With a birthday this month I can now proclaim: “Four score and seven years ago...”
Let’s face it, I’m overdue to examine elderhood. A look at various impressions of aging may allow useful patterns to emerge.
Some would save the best for last, but not this time.
How could old age be better expressed than this:
“Is it not strange that desire should so many years outlive performance?”
That’s Shakespeare (Henry IV, Part II). So we’ll just string together what various minds have expressed over time about aging.
Someone has said wrinkles are the service stripes of life.
I have far more of those than I ever earned in the Navy and the Army.
Ben Franklin stated the basic dilemma of aging: “All would live long, but none would be old.”
Attitude has to be involved. Witness: “If I’d known I was gonna live this long, I’d have taken better care of myself.”
Jazz pianist Eubie Blake said that at 100.
Statesman and adviser to presidents Bernard Baruch once said, “To me, old age is always fifteen years older than I am.” I don’t know how old he was when he said that, but he lived to be 95.
As the 17th century Frenchman La Rochefoucauld declared, “Few people know how to be old.”
On the other hand, “There is many a good time played on an old fiddle.” No one seems to know where that originated.
I wonder how old poet Robert Frost was when he said, “I never dared be radical when young / For fear it would make me conservative when old.”
I relate to both premises, but I’m not sure why.
As playwright Tom Stoppard remarked, “Age is a high price to pay for maturity.”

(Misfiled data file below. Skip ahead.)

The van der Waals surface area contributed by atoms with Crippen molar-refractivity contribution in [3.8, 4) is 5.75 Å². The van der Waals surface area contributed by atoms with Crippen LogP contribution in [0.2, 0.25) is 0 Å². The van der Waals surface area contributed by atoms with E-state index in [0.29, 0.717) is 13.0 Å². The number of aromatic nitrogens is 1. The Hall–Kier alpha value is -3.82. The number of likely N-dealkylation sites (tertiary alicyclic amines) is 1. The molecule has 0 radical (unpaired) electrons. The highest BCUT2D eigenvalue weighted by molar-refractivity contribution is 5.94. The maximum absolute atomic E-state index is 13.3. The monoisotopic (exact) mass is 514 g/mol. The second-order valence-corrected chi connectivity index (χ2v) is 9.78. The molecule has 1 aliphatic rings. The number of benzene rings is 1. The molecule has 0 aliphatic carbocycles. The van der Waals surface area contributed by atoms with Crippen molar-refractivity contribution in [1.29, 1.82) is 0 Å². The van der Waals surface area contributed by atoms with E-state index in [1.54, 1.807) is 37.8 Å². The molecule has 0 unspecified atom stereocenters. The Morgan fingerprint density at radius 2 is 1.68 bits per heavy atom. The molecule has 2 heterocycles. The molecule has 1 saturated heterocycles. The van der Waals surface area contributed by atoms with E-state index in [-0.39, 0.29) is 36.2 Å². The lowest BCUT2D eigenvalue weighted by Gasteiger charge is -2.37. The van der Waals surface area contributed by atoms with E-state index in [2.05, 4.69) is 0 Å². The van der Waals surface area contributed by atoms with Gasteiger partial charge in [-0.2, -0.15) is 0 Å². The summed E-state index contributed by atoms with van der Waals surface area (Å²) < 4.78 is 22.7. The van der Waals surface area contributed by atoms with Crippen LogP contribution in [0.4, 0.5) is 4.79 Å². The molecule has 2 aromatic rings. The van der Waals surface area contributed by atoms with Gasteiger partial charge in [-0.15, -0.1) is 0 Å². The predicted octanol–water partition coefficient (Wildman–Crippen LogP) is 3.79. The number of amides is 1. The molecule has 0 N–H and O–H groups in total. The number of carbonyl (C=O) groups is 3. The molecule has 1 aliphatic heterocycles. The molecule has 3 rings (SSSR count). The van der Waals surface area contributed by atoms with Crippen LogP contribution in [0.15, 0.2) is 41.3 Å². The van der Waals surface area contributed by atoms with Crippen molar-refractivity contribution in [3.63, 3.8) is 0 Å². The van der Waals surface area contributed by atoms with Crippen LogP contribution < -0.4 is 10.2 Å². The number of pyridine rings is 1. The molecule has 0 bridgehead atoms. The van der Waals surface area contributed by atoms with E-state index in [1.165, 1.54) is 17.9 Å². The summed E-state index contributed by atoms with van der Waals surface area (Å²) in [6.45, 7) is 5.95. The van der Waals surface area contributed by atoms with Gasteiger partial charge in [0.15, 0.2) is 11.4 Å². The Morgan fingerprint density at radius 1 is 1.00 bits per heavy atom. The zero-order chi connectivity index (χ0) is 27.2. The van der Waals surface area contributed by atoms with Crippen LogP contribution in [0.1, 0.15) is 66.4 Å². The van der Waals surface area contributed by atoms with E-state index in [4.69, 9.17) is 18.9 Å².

Another observant Frenchman noted: “The old repeat themselves and the young have nothing to say. The boredom is mutual.”
American critic and poet Malcolm Cowley must have been an elder when he observed: “They tell you that you’ll lose your mind when you grow older. What they don’t tell you is that you won’t miss it very much.”
Quick: We could use a lighter touch: “Senescence begins / And middle age ends, / The day your descendants / Outnumber your friends.” Wouldn’t you know, Ogden Nash, noted for sophisticated whimsy and satire, would have his say.
But truth to tell, “No wise man ever wished to be younger,” so declared English satirist Jonathan Swift.
American Oliver Wendell Holmes, Jr. seems to have agreed: “To be seventy years young is sometimes far more cheerful and hopeful than to be forty years old.”
“It is always in season for old men to learn.” That thought echoes through the ages from the Greeks (Aeschylus). And truth to tell, it encourages me to keep going.
The seasons do play into our lives. Autumn helps us appreciate the cycle of life. “How beautifully the leaves grow old. How full of light and colour are their last days.” (John Burroughts)
To make an end to this, the autumn metaphor never seems to fail.
Someone named Sandy Wilson put these lines together: “It’s never too late to have a fling / For autumn is just as nice as spring / And it’s never too late to fall in love.”